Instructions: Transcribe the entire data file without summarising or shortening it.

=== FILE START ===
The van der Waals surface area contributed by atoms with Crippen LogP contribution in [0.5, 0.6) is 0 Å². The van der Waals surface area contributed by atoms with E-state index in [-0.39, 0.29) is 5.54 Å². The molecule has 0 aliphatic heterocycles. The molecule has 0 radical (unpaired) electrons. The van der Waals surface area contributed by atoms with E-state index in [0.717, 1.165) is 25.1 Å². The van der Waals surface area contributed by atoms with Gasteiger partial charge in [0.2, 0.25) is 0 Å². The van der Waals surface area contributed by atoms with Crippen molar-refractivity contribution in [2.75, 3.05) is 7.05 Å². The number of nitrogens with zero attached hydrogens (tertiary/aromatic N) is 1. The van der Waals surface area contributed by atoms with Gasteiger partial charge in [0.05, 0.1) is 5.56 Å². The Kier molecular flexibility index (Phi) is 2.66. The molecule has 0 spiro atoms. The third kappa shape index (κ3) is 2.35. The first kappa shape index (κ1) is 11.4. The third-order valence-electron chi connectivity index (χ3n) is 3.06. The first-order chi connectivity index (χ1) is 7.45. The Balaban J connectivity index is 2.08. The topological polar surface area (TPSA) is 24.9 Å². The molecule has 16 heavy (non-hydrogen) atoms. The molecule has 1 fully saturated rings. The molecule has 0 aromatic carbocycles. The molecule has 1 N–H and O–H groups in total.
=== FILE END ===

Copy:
The van der Waals surface area contributed by atoms with Crippen LogP contribution in [0.5, 0.6) is 0 Å². The van der Waals surface area contributed by atoms with E-state index in [-0.39, 0.29) is 5.54 Å². The molecule has 0 aliphatic heterocycles. The molecule has 0 radical (unpaired) electrons. The van der Waals surface area contributed by atoms with E-state index in [0.717, 1.165) is 25.1 Å². The van der Waals surface area contributed by atoms with Gasteiger partial charge in [0.2, 0.25) is 0 Å². The van der Waals surface area contributed by atoms with Crippen molar-refractivity contribution in [2.75, 3.05) is 7.05 Å². The number of nitrogens with zero attached hydrogens (tertiary/aromatic N) is 1. The van der Waals surface area contributed by atoms with Gasteiger partial charge in [0.05, 0.1) is 5.56 Å². The Kier molecular flexibility index (Phi) is 2.66. The molecule has 0 spiro atoms. The third kappa shape index (κ3) is 2.35. The first kappa shape index (κ1) is 11.4. The third-order valence-electron chi connectivity index (χ3n) is 3.06. The first-order chi connectivity index (χ1) is 7.45. The Balaban J connectivity index is 2.08. The topological polar surface area (TPSA) is 24.9 Å². The molecule has 16 heavy (non-hydrogen) atoms. The molecule has 1 fully saturated rings. The molecule has 0 aromatic carbocycles. The molecule has 1 N–H and O–H groups in total.